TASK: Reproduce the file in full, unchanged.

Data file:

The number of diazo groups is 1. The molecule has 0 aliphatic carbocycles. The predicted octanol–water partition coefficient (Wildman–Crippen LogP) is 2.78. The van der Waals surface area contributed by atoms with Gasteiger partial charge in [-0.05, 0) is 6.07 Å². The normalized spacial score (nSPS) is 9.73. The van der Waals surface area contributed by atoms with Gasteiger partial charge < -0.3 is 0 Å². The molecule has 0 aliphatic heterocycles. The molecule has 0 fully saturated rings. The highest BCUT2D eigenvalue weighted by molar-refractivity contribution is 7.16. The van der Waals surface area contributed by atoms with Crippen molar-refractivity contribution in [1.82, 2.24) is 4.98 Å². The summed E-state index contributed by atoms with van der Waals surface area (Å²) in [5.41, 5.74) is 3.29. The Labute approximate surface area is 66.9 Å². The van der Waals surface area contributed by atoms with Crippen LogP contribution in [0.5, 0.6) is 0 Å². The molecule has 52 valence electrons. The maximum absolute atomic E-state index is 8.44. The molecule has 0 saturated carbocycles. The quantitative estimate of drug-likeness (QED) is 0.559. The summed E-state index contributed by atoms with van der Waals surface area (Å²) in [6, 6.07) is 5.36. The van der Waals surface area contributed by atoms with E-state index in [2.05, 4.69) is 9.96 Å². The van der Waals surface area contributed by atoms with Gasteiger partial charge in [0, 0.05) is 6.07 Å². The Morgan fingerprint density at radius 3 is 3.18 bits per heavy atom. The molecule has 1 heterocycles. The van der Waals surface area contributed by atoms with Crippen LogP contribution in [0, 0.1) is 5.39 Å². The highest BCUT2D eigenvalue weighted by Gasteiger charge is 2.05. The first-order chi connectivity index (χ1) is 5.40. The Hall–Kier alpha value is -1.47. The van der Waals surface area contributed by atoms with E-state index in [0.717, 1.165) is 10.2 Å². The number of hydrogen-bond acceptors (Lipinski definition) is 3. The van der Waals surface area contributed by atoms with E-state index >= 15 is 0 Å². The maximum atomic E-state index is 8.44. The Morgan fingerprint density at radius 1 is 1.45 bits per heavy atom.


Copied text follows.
The number of diazo groups is 1. The molecule has 0 aliphatic carbocycles. The predicted octanol–water partition coefficient (Wildman–Crippen LogP) is 2.78. The van der Waals surface area contributed by atoms with Gasteiger partial charge in [-0.05, 0) is 6.07 Å². The normalized spacial score (nSPS) is 9.73. The van der Waals surface area contributed by atoms with Gasteiger partial charge < -0.3 is 0 Å². The molecule has 0 aliphatic heterocycles. The molecule has 0 fully saturated rings. The highest BCUT2D eigenvalue weighted by molar-refractivity contribution is 7.16. The van der Waals surface area contributed by atoms with Crippen molar-refractivity contribution in [1.82, 2.24) is 4.98 Å². The summed E-state index contributed by atoms with van der Waals surface area (Å²) in [5.41, 5.74) is 3.29. The Labute approximate surface area is 66.9 Å². The van der Waals surface area contributed by atoms with Crippen LogP contribution in [0.5, 0.6) is 0 Å². The molecule has 52 valence electrons. The maximum absolute atomic E-state index is 8.44. The molecule has 0 saturated carbocycles. The quantitative estimate of drug-likeness (QED) is 0.559. The summed E-state index contributed by atoms with van der Waals surface area (Å²) in [6, 6.07) is 5.36. The van der Waals surface area contributed by atoms with E-state index in [2.05, 4.69) is 9.96 Å². The van der Waals surface area contributed by atoms with Gasteiger partial charge in [0, 0.05) is 6.07 Å². The Morgan fingerprint density at radius 3 is 3.18 bits per heavy atom. The molecule has 1 heterocycles. The van der Waals surface area contributed by atoms with Crippen LogP contribution in [0, 0.1) is 5.39 Å². The highest BCUT2D eigenvalue weighted by Gasteiger charge is 2.05. The first-order chi connectivity index (χ1) is 5.40. The Hall–Kier alpha value is -1.47. The van der Waals surface area contributed by atoms with E-state index in [0.717, 1.165) is 10.2 Å². The number of hydrogen-bond acceptors (Lipinski definition) is 3. The van der Waals surface area contributed by atoms with E-state index >= 15 is 0 Å². The maximum atomic E-state index is 8.44. The Morgan fingerprint density at radius 1 is 1.45 bits per heavy atom.